Hunting Girls: Sexual Violence form The Hunger Games to Campus Rape by Kelly Oliver.
Kelly Oliver examines popular culture’s fixation on representing young women as predators and prey and the implication that violence–especially sexual violence–is an inevitable, perhaps even celebrated, part of a woman’s maturity. (Taken from Goodreads page)
- Used films I know really well
- Brought up an important issue.
- Well written
- Not sure the film examples actually backed up point
- Don’t agree with how author viewed the films mentioned
- Doesn’t bring up how young adult heroines can partially be role models till the conclusion
As I said the book brings up an important issue – rape in colleges, especially with unconscious women. I can’t say I have any personal experience with this. I don’t really hear much about it here in England, I’m sure it does happen I just haven’t heard it. Oliver is brilliant at showing how bad the problem is from how the law – and the college – treats the victim, and almost protects the perpetrator to how it is almost a desired thing for the men to sleep with unconscious women. Oliver even makes a good argument for social media having been “created for and by men who denigrate women”. I may not completely agree with it but the argument was pretty persuasive.
It is brought up how YA heroines like Katniss and Tris can provide positive role models since they show women successfully competing with men. My only problem with this is that it only spends a couple of pages on this idea and then only in the conclusion. The rest of the book is more about showing how girls, real life and the heroines in books, always fear and are at risk of being beaten and sexually assaulted, hell how it’s almost promoted.
The main idea I think this book is trying to promote is how the media – whether consciously or not- is promoting women, specifically young women, being beaten/ raped:
“our culture encourages the denigration and assault of girls and women, from fairytales, to Hollywood blockbusters, to party rape on campus”
This is the last thing that I highlighted in the book. While I can almost see it with the fairytales, and again Oliver makes a good argument, and with real life party rape on campus with the evidence that Oliver gives, I just don’t see it with Hollywood blockbusters, or even TV. The vast majority of films and TV that I’ve seen that involve rape have the perpetrators as the villain and help get vengeance or justice for the victim, which Oliver suggests is opposite.
She does start the book with a compelling argument that media sexually exploits the look of dead and unconscious women – even using America’s Next Top model- but my problem is I’m not sure if these represent the media as a whole since I haven’t seen much of it, or of they are isolated instances.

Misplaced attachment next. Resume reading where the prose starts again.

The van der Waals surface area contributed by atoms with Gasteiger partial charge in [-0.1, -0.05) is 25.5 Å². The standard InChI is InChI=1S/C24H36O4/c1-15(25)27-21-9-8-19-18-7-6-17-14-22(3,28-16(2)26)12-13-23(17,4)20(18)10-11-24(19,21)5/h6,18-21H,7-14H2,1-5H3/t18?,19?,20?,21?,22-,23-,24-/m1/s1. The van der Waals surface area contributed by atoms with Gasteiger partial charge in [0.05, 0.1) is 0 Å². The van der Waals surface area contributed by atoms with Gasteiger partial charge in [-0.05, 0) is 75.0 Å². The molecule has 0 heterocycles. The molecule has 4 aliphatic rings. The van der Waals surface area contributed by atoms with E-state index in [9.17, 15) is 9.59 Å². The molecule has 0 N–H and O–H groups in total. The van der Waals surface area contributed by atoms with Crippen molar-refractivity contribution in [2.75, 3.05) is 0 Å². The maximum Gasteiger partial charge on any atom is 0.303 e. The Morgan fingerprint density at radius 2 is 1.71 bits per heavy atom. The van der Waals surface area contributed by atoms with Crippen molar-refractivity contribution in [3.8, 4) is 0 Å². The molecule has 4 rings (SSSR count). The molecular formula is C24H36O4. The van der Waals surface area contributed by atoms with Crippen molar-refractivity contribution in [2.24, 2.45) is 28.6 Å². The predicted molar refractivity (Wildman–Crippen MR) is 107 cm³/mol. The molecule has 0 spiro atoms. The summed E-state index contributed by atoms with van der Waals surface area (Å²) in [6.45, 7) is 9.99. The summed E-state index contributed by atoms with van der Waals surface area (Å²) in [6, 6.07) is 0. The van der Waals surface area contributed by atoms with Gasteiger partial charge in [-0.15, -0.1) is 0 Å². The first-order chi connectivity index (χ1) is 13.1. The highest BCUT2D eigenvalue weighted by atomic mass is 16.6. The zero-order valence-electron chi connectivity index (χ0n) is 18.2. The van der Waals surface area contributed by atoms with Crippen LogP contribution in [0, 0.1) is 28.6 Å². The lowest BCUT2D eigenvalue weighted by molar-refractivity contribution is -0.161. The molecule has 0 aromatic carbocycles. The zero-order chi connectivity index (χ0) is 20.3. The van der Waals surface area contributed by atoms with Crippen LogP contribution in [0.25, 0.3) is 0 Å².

TBH that was my main issue with the book, I don’t think the films used actually back up the point very well, that and it feels like things are taken out of context. I’m just going to go though the main films used:
In all the films Oliver comments that the leading males are dangerous and the heroine “won’t tolerate sexual assault” or have “the real threat of rape in the lives of the girls” but as far as I remember no one attempted to sexually assault Katniss, so she had nothing to tolerate. Peeta was dangerous but only after he was tortured and brainwashed, and that’s only in the last part of the last book/ film. The book was written when only part 1 of Mockingjay had come out so there was less than a minute of Katniss ever being in danger of him, the rest of the series has shown Peeta as harmless, again he was tortured to do this.
Oliver tries to back her point by commenting that rapists often excuse themselves by saying they would never do such a thing if they were sober, equating being physically tortured and programmed with being drunk.
What’s worse is sexual assault is mentioned in both the books and the film – the film I think almost trivialised it with how it was mentioned- but Oliver doesn’t mention this anywhere, probably because it is a man it happens to.
There’s a whole idea that nature is good and technology is bad throughout Hunting Girls. The author actually states : “in these films, technology and loss of virginity come together.” Now nature good, technology bad can definitely been seen in the Hunger Games, but technology and loss of virginity… really? Katniss does not lose her virginity till after the Games have finished and its when she’s away from the Capitol and technology. There’s a bit where it says that Katniss’ first kiss with her boyfriend Peeta is replayed for all the world to see like videos of real life rapes but I feel the need to mention that Katniss is well aware that the cameras are there, it’s why she kissed him.